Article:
This engaging program features a high-energy performance, followed by a demonstration that introduces the audience to each of the four batteries, their unique instruments and sonic qualities, and the cultural history of drumming in each tradition. A question and answer session will follow the presentation.

1 1/2 hrs, all ages and experiences

In an interactive, classroom setting, participants are exposed to the various players and instruments of one battery, learning more in-depth about the music and history of one tradition. Students will explore making and hearing music with the company members, learning the rhythms and textures of each instrument, and understanding how this batterie fits into the whole of the ensemble.


1 1/2 hrs, intermediate to advanced drumming students

A more advanced presentation and workshop is offered for percussion students and performers. The program allows participants to play the repertoire of each tradition under the guidance of the batterie leader.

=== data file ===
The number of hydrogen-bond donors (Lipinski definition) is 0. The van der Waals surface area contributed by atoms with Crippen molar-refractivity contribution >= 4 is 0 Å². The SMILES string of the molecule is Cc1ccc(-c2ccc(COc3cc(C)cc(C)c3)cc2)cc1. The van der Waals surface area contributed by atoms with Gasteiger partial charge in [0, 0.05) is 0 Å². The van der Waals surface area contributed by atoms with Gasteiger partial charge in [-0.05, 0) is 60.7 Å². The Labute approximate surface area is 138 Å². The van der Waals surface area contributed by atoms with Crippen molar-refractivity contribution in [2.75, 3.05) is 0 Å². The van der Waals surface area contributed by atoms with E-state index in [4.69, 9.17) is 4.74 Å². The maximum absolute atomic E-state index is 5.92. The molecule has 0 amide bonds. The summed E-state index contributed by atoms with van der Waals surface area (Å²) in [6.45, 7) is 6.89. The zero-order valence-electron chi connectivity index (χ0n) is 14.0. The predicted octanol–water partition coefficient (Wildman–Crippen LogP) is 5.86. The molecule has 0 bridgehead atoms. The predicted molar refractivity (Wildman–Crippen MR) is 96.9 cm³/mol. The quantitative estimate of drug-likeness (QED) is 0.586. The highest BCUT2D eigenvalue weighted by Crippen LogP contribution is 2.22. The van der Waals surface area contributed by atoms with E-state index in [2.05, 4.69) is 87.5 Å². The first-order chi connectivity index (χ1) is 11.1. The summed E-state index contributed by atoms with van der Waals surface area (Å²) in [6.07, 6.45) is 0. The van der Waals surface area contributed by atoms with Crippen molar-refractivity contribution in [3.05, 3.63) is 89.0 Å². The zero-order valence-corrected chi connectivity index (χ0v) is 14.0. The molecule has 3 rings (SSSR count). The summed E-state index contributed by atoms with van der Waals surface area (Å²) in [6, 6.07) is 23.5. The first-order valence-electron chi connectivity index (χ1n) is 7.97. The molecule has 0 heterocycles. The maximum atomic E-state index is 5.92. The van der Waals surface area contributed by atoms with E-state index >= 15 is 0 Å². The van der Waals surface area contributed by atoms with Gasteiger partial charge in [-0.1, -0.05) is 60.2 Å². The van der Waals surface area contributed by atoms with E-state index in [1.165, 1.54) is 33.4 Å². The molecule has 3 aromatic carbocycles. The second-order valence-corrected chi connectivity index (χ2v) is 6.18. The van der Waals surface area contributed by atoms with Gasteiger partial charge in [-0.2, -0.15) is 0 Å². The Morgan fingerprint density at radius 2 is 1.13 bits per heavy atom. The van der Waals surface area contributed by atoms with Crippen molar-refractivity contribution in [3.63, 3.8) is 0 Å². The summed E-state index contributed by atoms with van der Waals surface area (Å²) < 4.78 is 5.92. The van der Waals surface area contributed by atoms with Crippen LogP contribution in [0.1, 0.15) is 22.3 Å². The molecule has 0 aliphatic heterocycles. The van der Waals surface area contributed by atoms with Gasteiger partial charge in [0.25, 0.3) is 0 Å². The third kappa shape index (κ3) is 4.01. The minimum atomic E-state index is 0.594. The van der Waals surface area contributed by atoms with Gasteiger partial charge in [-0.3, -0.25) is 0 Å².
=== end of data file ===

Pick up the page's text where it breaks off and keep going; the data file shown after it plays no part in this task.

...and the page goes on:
A series of performances, workshops,  and clinics over the course of weeks, months or a semester can be arranged to fit particular educational goals. We will work with you to develop a rich, dynamic program that will fit the needs of various learning groups.

“The feedback from all the workshops in your residency was superlative. Students were engaged and excited…The concert you gave was equally engaging. The audience reacted strongly and warmly to the variety of musical experiences you provided. The informal atmosphere you provide, including talking and explanation, dancing, singing, and performing, keeps interest attuned throughout the program. By the end of the performance, the audience was on its feet and children were rushing to the stage to join in. One cannot ask for a more positive response….I would strongly urge all presenting organizations to take advantage of your musical talents and your personal generosity as emissaries of world music.”
- Naomi Amos,
Randolph Macon Women’s College, Lynchburg Community Concert Association  
“ I believe I speak for everyone in the Department of Music and Dance when I say how outstanding was the Spoken Hand concert! I can think of only two other programs during my time here that have elicited the riotously appreciative response from the large audience of students, faculty, staff and the community at large… Students had been talking about the concert experience for days afterward.”
- Kim Arrow, Swarthmore College  
“The students were very sad that the project had to end. They have benefited in ways I cannot fully comprehend. I am very grateful for the opportunity we had to work with such a wonderful group.”
-Cheryl S. Roebuck, Meredith Elementary School